10,000 BC

Wake me up before you let my people go-go
Roland Emmerich
Steven Strait, Camilla Belle, Cliff Curtis, Joel Virgel
The Setup: 
Early human travels and battles beasties while trying to save his woman.

Oh dear, Roland Emmerich. Let’s get right to the primary question plaguing this movie, which is WHY? WHY would anyone think this was a good idea, or something anyone wanted to see? I can just imagine Emmerich, the impresario behind The Day After Tomorrow and Independence Day [as well as the dreadful The Patriot], wondering what kind of spectacle could stand out from every other spectacle, and deciding that maybe moving back rather than forward in time to mine new thrills. The problem is, however, then one must overcome the inherent stupidity of movies about early hominids. Oh, oh dear.

Okay! So this dude De’Leh [pronounced Delay, which had me thinking of Tom DeLay through the entire film] who is this strapping young buck with pseudo-dreadlocks who wants to win the big white spear which carries with it implications of leadership, but first he must prove himself on the mammoth hunt. The movie has clearly spaced-out set-pieces, and it’s clear that the mammoths have been awarded the “opening spectacle” slot. There’s a big hunt, and Delay [let’s just call him that] kills the mammoth on his own by inducing it to fall on his spear, which is a perfectly acceptable way to kill it, as far as I’m concerned, and considered a very good way for a single person to kill an attacking bear in the present day, but somehow it’s just not enough for Delay, who has higher ideals of courage. So he passes on the big spear and gives it to his best friend. He also gives up rights to his childhood sweetheart Emmellet [or something] who has the blank, blue-eyed stare of a neolithic Lindsay Lohan, played by an actress who seems incapable of conveying that she’s thinking anything beyond “Like, oh my God!”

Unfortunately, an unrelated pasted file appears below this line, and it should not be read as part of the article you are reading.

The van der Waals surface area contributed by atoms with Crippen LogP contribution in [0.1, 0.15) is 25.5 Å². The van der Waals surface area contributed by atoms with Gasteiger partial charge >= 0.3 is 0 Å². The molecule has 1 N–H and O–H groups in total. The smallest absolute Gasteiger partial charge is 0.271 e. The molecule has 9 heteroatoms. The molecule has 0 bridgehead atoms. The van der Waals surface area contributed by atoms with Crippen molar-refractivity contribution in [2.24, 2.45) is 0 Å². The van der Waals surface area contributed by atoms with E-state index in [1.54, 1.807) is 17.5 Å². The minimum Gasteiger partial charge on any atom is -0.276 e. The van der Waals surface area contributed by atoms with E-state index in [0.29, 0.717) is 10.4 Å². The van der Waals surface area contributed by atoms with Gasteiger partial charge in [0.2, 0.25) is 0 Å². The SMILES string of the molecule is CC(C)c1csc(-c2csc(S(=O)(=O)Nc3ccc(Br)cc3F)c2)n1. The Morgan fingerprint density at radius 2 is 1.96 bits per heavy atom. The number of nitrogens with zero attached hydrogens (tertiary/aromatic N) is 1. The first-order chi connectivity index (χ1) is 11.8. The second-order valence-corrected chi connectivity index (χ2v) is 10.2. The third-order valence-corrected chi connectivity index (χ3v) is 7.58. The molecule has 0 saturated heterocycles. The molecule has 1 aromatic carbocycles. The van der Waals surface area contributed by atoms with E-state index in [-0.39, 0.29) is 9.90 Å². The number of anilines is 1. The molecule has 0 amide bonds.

In here we have time to wonder why these natives, who live at a high altitude with snow all around, are so scantily-clad. There’s also a bit of backstory that Delay’s dad abandoned the tribe a while ago to drive around in hot convertibles with his secretary. No, I never quite understood, but you can bet that it was supposed to be heroic or, like, something. Then the soothsayer [who looks like a grown-up cabbage patch doll who got briefly lost in Micronesia, starts having visions of “Four-legged demons” which are, disappointingly, just men on horseback. Wouldn’t you know the four-leggd demons show up right soon, and guess what: They’re ARABS! Let’s be embarrassed for Mr. Emmerich, since he clealry has lost that capacity for himself. The Arabs steal a bunch of people, including the lovely Emmellet, which causes Delay to gather up a group of folks to journey off to retreive her. And thus the plot is set in motion.

You might be surprised to learn that there’s a sweltering rainforest right next to the freezing cold altitudes where Delay and his dumb friends choose to live—and might be further surprised to find out that there’s a vast sandy desert right next to that. So why don’t Delay and his pals live in the rainforest, where there’s like, you know, FOOD? Maybe it’s because of the killer ostriches. Knowledge of these, I must confess, became my primary draw to see this movie. KILLER MOTHERFUCKING OSTRICHES. They move and act a lot like the raptors of Jurassic Park, but that’s fine. It’s just that we don’t really ever get a good look at one. If Emmerich wants to mine new thrills, I suggest he follow this path toward unusual killer animals. Killer ducks, perhaps? Marmosets? How about a marauding race of homicdal bushbabies?